2. Competition: At the national level, we have often encountered the problem of interference. At European level – in discussions with UEAPME and EuroCommerce – we have come to the conclusion that a clear legal framework of fair competition is needed. One representative example is the striking variation in the annual turnover thresholds between Member States as regards VAT exemptions. National thresholds should be set according to the requirements of the single market, with the aim of eliminating unfair competition practices which hit hard cross-border firms. Concretely, particular attention should be paid to the protection of small businesses operating within EU. Access to finance, tax rates, ease of operation, etc. should be top priorities ensuring the right treatment for all businesses, regardless of their size (small, medium, etc.). Any burdensome regulation must be abolished and businesses should be encouraged to be extrovert through all means. Additionally, a definitive and uniform VAT system should be based on the principle of taxation in the country of destination of the goods, according to the competent authorities of the European Community.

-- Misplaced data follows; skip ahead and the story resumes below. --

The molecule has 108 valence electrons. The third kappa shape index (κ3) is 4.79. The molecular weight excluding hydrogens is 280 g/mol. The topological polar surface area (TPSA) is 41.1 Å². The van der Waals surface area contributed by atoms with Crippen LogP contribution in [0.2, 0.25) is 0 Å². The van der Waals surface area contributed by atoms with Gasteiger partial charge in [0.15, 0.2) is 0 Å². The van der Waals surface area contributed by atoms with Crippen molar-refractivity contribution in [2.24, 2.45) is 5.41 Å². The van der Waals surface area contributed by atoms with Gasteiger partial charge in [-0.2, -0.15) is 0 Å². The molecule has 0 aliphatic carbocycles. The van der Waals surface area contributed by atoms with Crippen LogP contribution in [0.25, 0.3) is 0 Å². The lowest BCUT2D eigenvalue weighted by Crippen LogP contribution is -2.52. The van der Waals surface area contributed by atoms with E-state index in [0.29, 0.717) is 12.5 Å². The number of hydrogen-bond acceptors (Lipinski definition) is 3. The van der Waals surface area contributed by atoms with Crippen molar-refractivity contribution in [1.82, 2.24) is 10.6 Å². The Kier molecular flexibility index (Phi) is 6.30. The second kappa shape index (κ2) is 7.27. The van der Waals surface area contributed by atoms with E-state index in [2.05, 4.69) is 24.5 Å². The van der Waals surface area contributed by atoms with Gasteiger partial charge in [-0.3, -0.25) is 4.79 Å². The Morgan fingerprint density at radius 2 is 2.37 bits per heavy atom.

3. Single Market: The single market is not even single. For example, the General Privacy Policy (GDPR). During the cooperation of the ESME with UEAPME, we found some time ago that only two Member States had already adopted the relevant national legislation and were ready to implement the new Regulation. This proves that there is no readiness to adopt common rules. At present, the result is that most SMEs, despite our own persistent efforts, ignore their obligations in the new regulatory framework.